Put the Squeeze on Files with Compact.exe

Posted on March 8, 2012 by Jeff Hicks in Windows Client OS with 0 Comments


Maybe it is my Midwestern heritage, but I like to be thrifty and economical. Perhaps that is why I like file compression; I can keep the file but only consume a minimal amount of space. Back in the day we typically turned compression on at the folder level, which is still probably a good thing. But sometimes you might want to take a more granular approach. Turns out you can accomplish both with a command line tool called Compact.exe.

Using Compact.exe

First, how do we use Compact.exe? As with most command line tools, let’s start by asking for help:

Compact.EXE Help Example

Figure 1: Compact.exe Help

Now let’s check the status of folder. For this to work properly you need to be at the folder root.


This folder has no compressed files. If you run the command without /Q you’ll get details for all the files. I know there are a lot of text files which compress well so I’m going to compress them like this:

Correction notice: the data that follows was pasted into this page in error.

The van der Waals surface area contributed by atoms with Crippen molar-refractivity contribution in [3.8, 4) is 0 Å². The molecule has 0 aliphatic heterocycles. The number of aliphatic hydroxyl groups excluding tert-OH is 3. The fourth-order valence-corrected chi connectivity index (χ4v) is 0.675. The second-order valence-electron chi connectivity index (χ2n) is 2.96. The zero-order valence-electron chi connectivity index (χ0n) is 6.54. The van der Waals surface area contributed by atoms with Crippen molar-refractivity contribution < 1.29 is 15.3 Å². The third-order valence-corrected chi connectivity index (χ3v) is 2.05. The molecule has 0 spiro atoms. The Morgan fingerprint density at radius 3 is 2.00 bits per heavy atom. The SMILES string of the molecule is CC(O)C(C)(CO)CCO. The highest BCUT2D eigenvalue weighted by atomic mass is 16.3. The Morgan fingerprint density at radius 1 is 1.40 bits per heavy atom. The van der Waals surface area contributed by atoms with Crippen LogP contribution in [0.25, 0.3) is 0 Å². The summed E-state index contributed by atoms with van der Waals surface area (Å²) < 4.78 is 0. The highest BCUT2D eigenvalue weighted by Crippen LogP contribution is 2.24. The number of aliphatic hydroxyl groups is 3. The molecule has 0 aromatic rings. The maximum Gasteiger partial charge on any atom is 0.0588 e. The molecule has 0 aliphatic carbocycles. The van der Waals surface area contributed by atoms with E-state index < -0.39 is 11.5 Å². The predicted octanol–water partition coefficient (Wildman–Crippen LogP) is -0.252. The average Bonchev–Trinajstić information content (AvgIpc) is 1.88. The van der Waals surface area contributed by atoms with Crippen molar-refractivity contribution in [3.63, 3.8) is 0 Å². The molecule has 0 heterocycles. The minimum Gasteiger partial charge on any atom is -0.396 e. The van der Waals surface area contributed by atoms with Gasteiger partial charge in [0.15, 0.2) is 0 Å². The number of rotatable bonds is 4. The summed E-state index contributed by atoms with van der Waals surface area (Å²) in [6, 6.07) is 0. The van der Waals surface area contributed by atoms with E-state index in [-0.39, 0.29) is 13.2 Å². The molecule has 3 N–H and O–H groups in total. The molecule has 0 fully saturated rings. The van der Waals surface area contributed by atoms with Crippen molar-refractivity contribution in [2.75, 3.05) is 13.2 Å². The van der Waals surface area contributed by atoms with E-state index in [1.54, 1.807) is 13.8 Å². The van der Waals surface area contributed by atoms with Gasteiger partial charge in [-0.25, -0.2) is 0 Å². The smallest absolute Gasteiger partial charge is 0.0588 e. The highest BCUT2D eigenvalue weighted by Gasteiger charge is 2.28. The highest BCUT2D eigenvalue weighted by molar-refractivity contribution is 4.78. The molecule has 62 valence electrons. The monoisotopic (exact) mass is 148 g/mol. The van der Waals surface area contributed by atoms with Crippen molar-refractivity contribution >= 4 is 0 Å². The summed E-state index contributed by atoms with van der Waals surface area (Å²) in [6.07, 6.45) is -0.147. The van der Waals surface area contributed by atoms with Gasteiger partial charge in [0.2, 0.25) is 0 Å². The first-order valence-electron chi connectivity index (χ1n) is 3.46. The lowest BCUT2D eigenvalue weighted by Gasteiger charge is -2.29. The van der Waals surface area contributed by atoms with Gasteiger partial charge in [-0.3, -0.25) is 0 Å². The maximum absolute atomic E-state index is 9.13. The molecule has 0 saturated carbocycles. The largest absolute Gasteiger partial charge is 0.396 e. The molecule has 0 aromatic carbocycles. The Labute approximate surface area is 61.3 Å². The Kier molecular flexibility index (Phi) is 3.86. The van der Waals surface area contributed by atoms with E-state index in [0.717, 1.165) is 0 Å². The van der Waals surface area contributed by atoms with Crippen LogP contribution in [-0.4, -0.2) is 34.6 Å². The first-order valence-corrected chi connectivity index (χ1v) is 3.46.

That looked pretty successful! The /S told the utilty to recurse through all the subfolders as well and compress any TXT files. I have a few other file types in C:\Work that will also compress well.

After looking at the results almost all of the folder is compressed so I might as well simply turn on compression at the folder level. This ensures that any new file will automatically get compressed.

This didn’t compress any additional files, just marked the folder as compressed. If at some point I felt the need to uncompress everything it is this easy:

Now all the files are uncompressed and C:\Work is back to normal.


Compact.exe is a very handy and easy to use utility, but I suggest testing it out in a non-production environment to avoid any surprises.